American Hero News
Shouldn't All Investment Analysis Include Attention to Values?
David Lee Smith
If there were a one-size-fits-all process for picking stocks, everyone's portfolio performance would likely turn out about the same. Fortunately, however, while there are differences in the approaches taken by the market's minions, most fail to weigh a key aspect of company analysis: the degree to which a corporation attends to its values, ethics, and other related considerations.
This particular aspect of investment research is hardly window dressing. Indeed, companies that foster high standards vis-a-vis all their publics tend to remain consistently stronger, while lasting far longer, and ultimately benefiting their shareholders to a greater extent. It's hardly even hyperbolic to suggest that those corporations that are managed in a way that comports with the principles and values upon which the United States was formed are today able to play a role in fostering a better and brighter America.
We at American Values Investments (AVI) are keenly aware of the financial and operating capabilities of the companies we research as potential additions to our portfolios. But we also believe strongly that our scrupulous probing of the values aspects of those businesses sets us apart from other fund managers whose selection process is built largely around a cookie-cutter focus that's largely restricted to concerns about earnings, asset returns, and other essentially rear view mirror aspects of securities analysis. We take our examination a giant leap farther, and we're convinced that concerns about corporate values is conducive to a more solid investment performance, especially over time.
The Normal Analytical Approach
You probably know how the investment research process typically works. Through a variety of inducements, an analyst or analytical team initiates an examination of a company, beginning with an essentially big-picture, looking at its track record, along, of course, with that of the industry within which it operates. Included is a rigorous income statement analysis, involving comparisons of the company's most recent performance with both past periods and with other companies that operate in essentially the same sector.
Also of major significance are the balance sheet -- especially the company's debt levels and capital structure -- and both cash flow trends and dividend yields. There's far more to be gleaned from the financials, of course, but this quick overview of the process seemingly provides more than an inkling of what generally constitutes the lion's share of the typical analytical process.
The Need to Take it Farther
None of this is to imply that these measures are anything short of crucial. It's just that they tend to fall short of a complete rendering of a company's total strengths and weaknesses. Another step taken by AVI analysts involves factoring in an assessment of the target company's managerial competence. That's a step to which virtually all analysts ascribe. But since it's essentially visceral, and not susceptible to ready quantification in Excel models, it's often reduced to lip service by a high percentage of professional investors.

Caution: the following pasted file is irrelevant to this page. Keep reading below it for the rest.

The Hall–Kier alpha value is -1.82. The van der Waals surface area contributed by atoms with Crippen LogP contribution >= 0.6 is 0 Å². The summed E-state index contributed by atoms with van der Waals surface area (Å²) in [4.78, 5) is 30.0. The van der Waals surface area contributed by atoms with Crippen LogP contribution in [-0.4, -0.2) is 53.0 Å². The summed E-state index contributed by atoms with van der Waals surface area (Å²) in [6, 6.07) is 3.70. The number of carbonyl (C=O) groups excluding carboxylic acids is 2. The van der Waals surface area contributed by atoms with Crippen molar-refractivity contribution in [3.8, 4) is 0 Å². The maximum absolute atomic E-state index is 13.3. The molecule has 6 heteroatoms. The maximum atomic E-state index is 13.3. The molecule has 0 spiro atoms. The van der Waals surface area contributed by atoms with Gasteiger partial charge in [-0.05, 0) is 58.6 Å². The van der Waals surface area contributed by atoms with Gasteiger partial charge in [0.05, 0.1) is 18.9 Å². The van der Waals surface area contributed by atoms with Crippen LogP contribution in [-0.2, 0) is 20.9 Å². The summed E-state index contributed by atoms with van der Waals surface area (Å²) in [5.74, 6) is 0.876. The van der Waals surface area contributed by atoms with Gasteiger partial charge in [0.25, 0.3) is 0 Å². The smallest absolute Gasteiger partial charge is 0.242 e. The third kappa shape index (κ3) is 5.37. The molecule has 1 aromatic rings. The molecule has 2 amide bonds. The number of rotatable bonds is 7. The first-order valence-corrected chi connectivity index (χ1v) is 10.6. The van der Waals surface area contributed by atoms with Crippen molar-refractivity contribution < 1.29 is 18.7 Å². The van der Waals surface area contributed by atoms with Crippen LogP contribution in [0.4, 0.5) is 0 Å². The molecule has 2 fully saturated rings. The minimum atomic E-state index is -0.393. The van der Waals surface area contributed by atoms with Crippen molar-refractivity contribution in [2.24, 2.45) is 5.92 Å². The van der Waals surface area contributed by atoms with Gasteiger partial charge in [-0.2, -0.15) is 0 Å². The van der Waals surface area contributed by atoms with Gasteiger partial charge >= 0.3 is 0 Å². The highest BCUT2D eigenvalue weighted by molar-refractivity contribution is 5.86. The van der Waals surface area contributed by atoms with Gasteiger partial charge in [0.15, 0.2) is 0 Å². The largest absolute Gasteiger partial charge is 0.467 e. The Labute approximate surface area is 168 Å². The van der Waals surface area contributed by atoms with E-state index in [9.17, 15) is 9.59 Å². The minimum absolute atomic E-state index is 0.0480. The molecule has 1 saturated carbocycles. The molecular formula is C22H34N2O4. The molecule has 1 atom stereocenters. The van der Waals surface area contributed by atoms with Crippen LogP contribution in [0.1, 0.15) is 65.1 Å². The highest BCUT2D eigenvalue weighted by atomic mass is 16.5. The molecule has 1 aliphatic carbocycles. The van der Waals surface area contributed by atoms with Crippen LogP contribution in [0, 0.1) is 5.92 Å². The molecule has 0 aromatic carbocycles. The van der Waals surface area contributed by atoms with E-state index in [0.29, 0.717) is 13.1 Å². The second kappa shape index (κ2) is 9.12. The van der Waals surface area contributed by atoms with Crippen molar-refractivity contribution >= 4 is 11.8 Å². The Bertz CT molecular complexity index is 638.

In addition to the above tests of a company's financial status, American Values takes the process a giant leap farther. The firm's analysts undertake a careful examination of the ethical and values-driven approach through which management directs and inspires its organization. Almost always, because the information on this aspect of a company's approach is not included in required U. S. Securities and Exchange Commission reporting, it's far more difficult to dig out than is the case with financial data.
Three Meaningful Measures
AVI analysts look at all the companies considered for inclusion among what are dubbed "American Heroes," or those companies that qualify as investments by the firm. In doing so,they look carefully at three distinct criteria. This criteria, each of which will be discussed in more detail in future blogs, are individually categorized under the following rubrics:
- Integrity. This includes the intention by management to make a distinctly positive impact upon the marketplace.
- Caring. Companies that meet this standard manifest concern for the best interests of employees, their families, the communities within which they operate, and their customers.
- Courage. Management that is unafraid of suffering the potentially adverse effects that may result from doing what they ultimately believe is good and right for the corporation and the public.
Chalking up the Benefits From Values Analysis
Adhering to these values criteria results in far more than simply garnering congeniality awards for management teams. In fact, companies that are attentive to values tend to benefit in a host of ways. As but one example (others will follow in subsequent pieces), those that gain reputations for respecting and benefiting their personnel consistently, find that both hiring and retention of top talent improve dramatically. Obvious follow-on results also include operational consistency, reduced training costs, and, as a result, generally higher financial margins.
As former pastor and an erstwhile governor of Arkansas, Mike Huckabee told his audience recently on his weekly television program, "Hiring good employees and treating them well is just good business." On that and other bases, it seems eminently sensible for most, if not all, investors to consider seriously the application of values criteria to their regular analytical processes. It just might be that our great nation will thank them for it.